A Montgomery County grand jury issued a report yesterday containing no indictments but criticizing conditions surrounding the county police department's investigation of the Progress Club, a private organization of mostly elderly men where illegal gambling flourished until Rockville city police raided the club last year.
The report marked the conclusion of a 14-month high-profile investigation of alleged improprieties among high-ranking Montgomery County police officials.
Police Chief Bernard D. Crooke, who figured in the grand jury investigation, said although the report essentially clears him and his department of wrongdoing, it does not "take away the anger I have."
"I knew I was not a criminal," he said. "I knew I was not going to be indicted. But what has transpired . . . has made me an angry man and I will remain an angry man."
The 2 1/2-page report addressed two issues brought to the grand jury's attention by Montgomery's other chief law enforcement official, State's Attorney Andrew L. Sonner:
*Contributions totaling $5,500 for police-affiliated charities solicited at Crooke's direction from the Progress Club. The grand jury did not mention the solicitation specifically, but criticized the fact that county regulations do not prohibit county employes from soliciting charitable contributions from those they regulate or investigate.
*The county police's abrupt cessation in March 1981 of a years-long undercover investigation of gambling activities at the club. The jury took to task a decision by Crooke to "disband, rather than reform" the county police intelligence unit that began the original Progress Club investigation.
The grand jury also criticized unnamed officials for intimidating witnesses by transferring them to unwanted jobs and taking "other infavorable actions" against county employes who testified before it, an allusion to the transfer of a police sergeant from the department's personnel office to street patrol after he testified before the grand jury early in the investigation.
Rockville city police, using intelligence information gathered by county police between 1979 and 1981, raided the club on June 5, 1984, and Sonner's office then brought illegal-gambling charges against the corporation that runs it.
Sonner's assistant, Matthew Campbell, began presenting evidence to a grand jury after learning that many of 21 members of the club arrested during the raid told city police they believed themselves shielded from arrest and prosecution for gambling.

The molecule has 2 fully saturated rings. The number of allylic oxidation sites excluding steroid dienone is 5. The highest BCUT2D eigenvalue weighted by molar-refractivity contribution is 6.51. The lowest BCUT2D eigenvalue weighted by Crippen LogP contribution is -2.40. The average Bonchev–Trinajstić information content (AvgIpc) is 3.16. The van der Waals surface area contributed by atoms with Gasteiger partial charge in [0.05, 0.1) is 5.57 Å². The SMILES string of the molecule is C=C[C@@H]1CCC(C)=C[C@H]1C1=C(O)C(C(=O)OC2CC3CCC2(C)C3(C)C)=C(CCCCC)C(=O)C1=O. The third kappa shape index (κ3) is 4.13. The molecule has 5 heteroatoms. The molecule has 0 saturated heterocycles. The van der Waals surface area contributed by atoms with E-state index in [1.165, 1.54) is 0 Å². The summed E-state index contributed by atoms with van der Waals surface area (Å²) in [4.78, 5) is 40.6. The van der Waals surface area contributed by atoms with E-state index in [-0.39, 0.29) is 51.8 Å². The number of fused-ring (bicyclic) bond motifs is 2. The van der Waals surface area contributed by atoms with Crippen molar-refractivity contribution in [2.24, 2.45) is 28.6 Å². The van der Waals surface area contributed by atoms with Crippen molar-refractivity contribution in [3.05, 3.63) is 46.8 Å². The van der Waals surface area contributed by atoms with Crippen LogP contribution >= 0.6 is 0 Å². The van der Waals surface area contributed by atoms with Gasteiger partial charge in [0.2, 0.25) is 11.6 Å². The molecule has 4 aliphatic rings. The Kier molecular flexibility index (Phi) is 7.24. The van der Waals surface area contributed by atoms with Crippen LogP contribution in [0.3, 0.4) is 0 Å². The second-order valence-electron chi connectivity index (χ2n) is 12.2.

The grand jury probe pitted Crooke and Sonner against each other, with Crooke accusing Sonner of waging a vendetta against him. County Executive Charles W. Gilchrist, who testified before the grand jury in September, was drawn into the clash.
In a statement issued by his office yesterday, Gilchrist said he is "pleased but certainly not surprised that the grand jury found no basis to indict any county employes."
The county executive said he sees "problems" with restricting county employes' efforts to solicit funds for charities, because that would hinder private industries' contributions to worthy causes. He also dismissed as unsubstantiated the jurors' "suggestion that some witnesses may have been intimidated by acts of supervisors."
Gilchrist called Crooke, whom he appointed chief in May 1979, "a superb chief."
The grand jurors, referring in the report to the personality clash between Sonner and Crooke, defended the legitimacy of their probe and dismissed allegations of "misuse of this grand jury for the pursuit of a political or personal vendetta."
"This was not the impetus for our investigation," the report said. "We addressed our concerns regarding possible illegal activities without regard to political situations."
Sonner said yesterday he is anxious to put the investigation behind him and get on with law enforcement in the county.
"Crooke and I will never have a warm relationship, but will the prosecutor's office and the police department be able to work together without this damaging us? Of course," Sonner said.
"It was a tough fight, but it was a draw," he said. "We have done everything we legally could to get to the bottom of why the Progress Club [members] believed that they were immune from prosecution. The grand jury has found improprieties, as the report revealed, but they found no indictable offenses."
Crooke was not as optimistic about the future. "The relationship between his [Sonner's] office and the [police] department has been good, but not between the two of us. He cut it off," the chief said.
Maryland law bars grand juries from using names in reports containing criticism but no indictments.